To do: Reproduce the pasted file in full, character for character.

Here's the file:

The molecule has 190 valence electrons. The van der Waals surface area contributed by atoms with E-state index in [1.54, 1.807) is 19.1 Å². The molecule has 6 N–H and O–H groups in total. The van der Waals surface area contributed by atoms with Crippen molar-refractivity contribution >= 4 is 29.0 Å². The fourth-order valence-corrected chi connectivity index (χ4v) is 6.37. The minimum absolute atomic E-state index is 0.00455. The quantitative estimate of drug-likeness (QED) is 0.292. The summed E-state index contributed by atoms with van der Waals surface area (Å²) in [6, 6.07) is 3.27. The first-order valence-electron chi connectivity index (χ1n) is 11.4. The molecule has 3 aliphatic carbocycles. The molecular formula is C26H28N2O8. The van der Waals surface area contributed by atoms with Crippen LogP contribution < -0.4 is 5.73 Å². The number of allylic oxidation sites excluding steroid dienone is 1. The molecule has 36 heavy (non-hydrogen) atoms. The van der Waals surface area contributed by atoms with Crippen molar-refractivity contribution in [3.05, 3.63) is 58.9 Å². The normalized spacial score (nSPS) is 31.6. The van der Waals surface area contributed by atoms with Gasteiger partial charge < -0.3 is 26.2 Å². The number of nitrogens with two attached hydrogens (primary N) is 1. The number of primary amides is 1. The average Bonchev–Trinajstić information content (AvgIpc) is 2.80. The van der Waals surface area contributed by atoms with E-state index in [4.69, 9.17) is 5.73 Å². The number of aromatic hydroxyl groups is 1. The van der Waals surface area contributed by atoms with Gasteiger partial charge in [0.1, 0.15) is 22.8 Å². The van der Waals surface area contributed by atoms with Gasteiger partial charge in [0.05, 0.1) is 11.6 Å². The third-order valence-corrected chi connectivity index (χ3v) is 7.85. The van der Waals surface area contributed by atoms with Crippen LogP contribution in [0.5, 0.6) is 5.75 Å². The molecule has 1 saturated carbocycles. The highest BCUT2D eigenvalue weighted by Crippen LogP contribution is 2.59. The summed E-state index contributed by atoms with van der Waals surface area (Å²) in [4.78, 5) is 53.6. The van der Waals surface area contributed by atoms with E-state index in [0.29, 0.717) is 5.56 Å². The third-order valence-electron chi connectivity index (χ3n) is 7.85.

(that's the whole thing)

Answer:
The molecule has 190 valence electrons. The van der Waals surface area contributed by atoms with E-state index in [1.54, 1.807) is 19.1 Å². The molecule has 6 N–H and O–H groups in total. The van der Waals surface area contributed by atoms with Crippen molar-refractivity contribution >= 4 is 29.0 Å². The fourth-order valence-corrected chi connectivity index (χ4v) is 6.37. The minimum absolute atomic E-state index is 0.00455. The quantitative estimate of drug-likeness (QED) is 0.292. The summed E-state index contributed by atoms with van der Waals surface area (Å²) in [6, 6.07) is 3.27. The first-order valence-electron chi connectivity index (χ1n) is 11.4. The molecule has 3 aliphatic carbocycles. The molecular formula is C26H28N2O8. The van der Waals surface area contributed by atoms with Crippen LogP contribution < -0.4 is 5.73 Å². The number of allylic oxidation sites excluding steroid dienone is 1. The molecule has 36 heavy (non-hydrogen) atoms. The van der Waals surface area contributed by atoms with Crippen molar-refractivity contribution in [3.05, 3.63) is 58.9 Å². The normalized spacial score (nSPS) is 31.6. The van der Waals surface area contributed by atoms with Gasteiger partial charge < -0.3 is 26.2 Å². The number of nitrogens with two attached hydrogens (primary N) is 1. The number of primary amides is 1. The average Bonchev–Trinajstić information content (AvgIpc) is 2.80. The van der Waals surface area contributed by atoms with E-state index in [4.69, 9.17) is 5.73 Å². The number of aromatic hydroxyl groups is 1. The van der Waals surface area contributed by atoms with Gasteiger partial charge in [0.1, 0.15) is 22.8 Å². The van der Waals surface area contributed by atoms with Gasteiger partial charge in [0.05, 0.1) is 11.6 Å². The third-order valence-corrected chi connectivity index (χ3v) is 7.85. The van der Waals surface area contributed by atoms with Crippen LogP contribution in [0.5, 0.6) is 5.75 Å². The molecule has 1 saturated carbocycles. The highest BCUT2D eigenvalue weighted by Crippen LogP contribution is 2.59. The summed E-state index contributed by atoms with van der Waals surface area (Å²) in [4.78, 5) is 53.6. The van der Waals surface area contributed by atoms with E-state index in [0.29, 0.717) is 5.56 Å². The third-order valence-electron chi connectivity index (χ3n) is 7.85.